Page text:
December 6, 2012 / 2:56 PM / 5 years ago

Swiss central bank seen keeping franc cap through 2013: Reuters poll

ZURICH (Reuters) - The Swiss National Bank will maintain the cap it set on the franc at least through 2013 and possibly even into 2014, while also keeping interest rates near zero, a Reuters poll showed on Thursday.

The SNB imposed a lid on the franc at 1.20 per euro in September 2011 to try to prevent deflation and a recession, after investors seeking a safe haven from the euro zone crisis had pushed the currency up by a quarter in just a few months.

The central bank is expected to reiterate its commitment to the policy when it announces its quarterly monetary policy decision via a statement at 3:30 a.m. EDT next Thursday, December 13.

All of the 34 economists polled also expect the central bank to keep its target range for the Swiss franc LIBOR, its benchmark interest rate, at 0 to 0.25 percent.

The median forecast is then for it to be held at that ultra-low level until the second quarter of 2014.

Of the 24 economists who responded to a question about how long the SNB would stick to its policy of keeping a lid on the franc, 22 said they saw the central bank maintaining the cap through 2013 and seven expect it to hold into 2014.

Even if Greece or another country were to exit the euro, 23 out of 27 economists still think the franc cap would hold.

“I expect the SNB to stick to its cap on the franc in 2013. After that, uncertainty about the SNB’s strategy increases,” said Astrid Frey at Swiss Re.

SNB Chairman Thomas Jordan said last week Switzerland needs to keep a lid on the franc for the time being or risk threatening price stability and economic growth.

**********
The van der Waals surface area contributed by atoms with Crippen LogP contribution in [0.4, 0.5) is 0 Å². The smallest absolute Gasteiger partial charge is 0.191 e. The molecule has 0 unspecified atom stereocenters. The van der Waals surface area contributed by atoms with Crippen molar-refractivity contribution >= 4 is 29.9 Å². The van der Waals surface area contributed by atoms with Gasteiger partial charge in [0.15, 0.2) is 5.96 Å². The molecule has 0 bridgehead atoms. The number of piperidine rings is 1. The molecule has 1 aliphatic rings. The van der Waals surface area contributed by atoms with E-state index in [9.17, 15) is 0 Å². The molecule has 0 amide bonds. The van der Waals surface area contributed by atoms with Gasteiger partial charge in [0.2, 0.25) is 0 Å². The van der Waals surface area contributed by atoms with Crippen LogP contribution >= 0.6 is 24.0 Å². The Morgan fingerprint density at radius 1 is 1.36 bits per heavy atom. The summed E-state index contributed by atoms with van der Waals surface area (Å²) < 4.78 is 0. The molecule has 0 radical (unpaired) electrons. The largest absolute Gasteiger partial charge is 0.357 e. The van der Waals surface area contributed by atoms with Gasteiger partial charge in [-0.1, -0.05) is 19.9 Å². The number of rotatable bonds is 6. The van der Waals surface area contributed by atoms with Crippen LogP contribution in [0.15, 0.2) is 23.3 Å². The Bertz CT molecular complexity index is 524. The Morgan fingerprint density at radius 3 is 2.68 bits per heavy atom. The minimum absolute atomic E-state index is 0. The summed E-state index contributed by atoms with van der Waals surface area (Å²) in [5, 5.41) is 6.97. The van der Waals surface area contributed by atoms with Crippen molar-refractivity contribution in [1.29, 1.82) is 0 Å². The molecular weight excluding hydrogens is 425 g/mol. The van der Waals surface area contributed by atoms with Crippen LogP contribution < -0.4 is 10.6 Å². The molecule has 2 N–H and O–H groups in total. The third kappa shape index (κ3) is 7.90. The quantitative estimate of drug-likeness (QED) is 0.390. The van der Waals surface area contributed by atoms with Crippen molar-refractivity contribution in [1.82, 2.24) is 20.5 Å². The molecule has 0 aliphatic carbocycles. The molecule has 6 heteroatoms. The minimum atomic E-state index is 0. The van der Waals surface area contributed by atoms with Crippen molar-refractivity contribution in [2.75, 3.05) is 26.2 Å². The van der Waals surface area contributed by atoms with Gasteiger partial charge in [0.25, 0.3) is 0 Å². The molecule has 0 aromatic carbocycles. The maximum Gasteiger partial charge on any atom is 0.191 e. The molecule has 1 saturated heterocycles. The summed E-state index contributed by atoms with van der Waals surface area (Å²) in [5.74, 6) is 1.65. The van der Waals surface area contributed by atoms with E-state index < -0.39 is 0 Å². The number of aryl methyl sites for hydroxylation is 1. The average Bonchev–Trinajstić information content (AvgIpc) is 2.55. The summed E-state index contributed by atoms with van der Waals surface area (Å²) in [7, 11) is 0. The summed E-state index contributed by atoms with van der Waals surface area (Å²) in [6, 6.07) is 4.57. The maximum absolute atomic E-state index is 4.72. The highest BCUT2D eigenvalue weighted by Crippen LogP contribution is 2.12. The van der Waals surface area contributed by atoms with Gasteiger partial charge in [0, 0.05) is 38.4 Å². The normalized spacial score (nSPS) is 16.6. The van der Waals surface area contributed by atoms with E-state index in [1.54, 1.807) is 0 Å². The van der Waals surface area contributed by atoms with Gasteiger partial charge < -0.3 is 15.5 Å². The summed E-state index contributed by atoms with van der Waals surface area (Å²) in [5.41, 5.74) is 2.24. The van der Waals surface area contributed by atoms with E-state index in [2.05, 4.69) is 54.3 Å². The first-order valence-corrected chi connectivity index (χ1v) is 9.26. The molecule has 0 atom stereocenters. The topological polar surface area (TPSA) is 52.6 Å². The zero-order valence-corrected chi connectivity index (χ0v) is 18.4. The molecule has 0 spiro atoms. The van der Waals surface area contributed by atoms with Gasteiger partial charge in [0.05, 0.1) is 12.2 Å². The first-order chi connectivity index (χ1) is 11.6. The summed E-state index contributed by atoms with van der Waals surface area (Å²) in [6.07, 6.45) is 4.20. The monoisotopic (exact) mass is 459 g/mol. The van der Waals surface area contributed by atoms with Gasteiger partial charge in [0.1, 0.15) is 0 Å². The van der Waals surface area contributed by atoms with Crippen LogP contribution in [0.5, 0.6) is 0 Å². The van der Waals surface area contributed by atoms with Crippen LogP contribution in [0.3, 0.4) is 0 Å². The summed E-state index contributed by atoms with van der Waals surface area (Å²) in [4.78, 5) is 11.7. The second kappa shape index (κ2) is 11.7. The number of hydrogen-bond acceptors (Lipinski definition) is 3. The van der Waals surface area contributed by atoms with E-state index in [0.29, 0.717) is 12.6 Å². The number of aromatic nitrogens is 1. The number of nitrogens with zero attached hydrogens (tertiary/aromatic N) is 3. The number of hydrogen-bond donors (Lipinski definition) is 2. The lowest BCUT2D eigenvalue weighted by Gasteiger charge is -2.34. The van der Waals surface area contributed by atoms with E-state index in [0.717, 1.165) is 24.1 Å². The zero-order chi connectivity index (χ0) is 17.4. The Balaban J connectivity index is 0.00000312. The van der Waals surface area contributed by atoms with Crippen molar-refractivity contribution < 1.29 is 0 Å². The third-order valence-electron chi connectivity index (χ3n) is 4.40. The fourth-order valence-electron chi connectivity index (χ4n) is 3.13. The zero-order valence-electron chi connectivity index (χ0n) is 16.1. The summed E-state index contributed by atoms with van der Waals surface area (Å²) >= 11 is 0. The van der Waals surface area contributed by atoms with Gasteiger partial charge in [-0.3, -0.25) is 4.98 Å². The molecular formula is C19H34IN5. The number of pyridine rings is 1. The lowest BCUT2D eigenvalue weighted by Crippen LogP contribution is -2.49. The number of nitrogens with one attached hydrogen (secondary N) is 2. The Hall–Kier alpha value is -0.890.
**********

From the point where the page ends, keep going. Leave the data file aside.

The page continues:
The franc has weakened from the 1.20 level against the euro in recent months as market concern about the single currency bloc has eased somewhat, meaning the SNB has had to intervene less in the foreign currency markets.

The SNB’s foreign exchange reserves fell for the first time in eight months in October but are still equivalent to 72 percent of Swiss gross domestic product after it intervened heavily earlier in the year. November figures are due on Friday.

The prospect of the SNB trying to move the cap to weaken the franc further has receded, with only three out of 29 economists expecting such a step, compared with four out of 25 of those surveyed in September.

“Moving it higher may prove costly to defend and does not make sense given that firms have now adapted to the existence of the 1.20 cap,” said Timo Klein of IHS Global Insight.


The policy has helped the Swiss economy stabilize. It grew at a faster-than-expected 0.6 percent in the third quarter after a 0.1 percent contraction in the previous three months.

The central bank will issue fresh growth and inflation forecasts on Thursday. According to the poll, it is expected to predict growth of 1 percent for 2013 and confirm its growth outlook for 2012 of 1 percent.

Price pressures are also forecast to stay far below the SNB’s 2 percent threshold for stable prices.

The SNB will stick to its forecast for prices to fall 0.6 percent this year, the poll showed, and will predict inflation of just 0.2 percent in 2013 and 0.5 percent in 2014.

Data on Thursday showed Swiss consumer prices dropped more than expected in November, falling 0.4 percent from a year ago, as fuel, rents and food costs slipped.

A majority of economists do not expect Swiss officials to resort to additional measures to deter safe-haven flows if the euro zone crisis continues to fester, with 17 out of 26 predicting no further action.

“If the crisis becomes really, really bad, the SNB might consider some of the above measures. However, they are difficult to implement in practice and would be damaging to the Swiss financial center,” said Swiss Re’s Frey.

Of those who did expect further measures, a charge on sight deposits - the cash commercial banks hold with the central bank - was considered the most likely, followed by forcing commercial banks to charge offshore clients to hold deposits in francs.

Polling by Deepti Govind and Ruby Cherian; Editing by Catherine Evans

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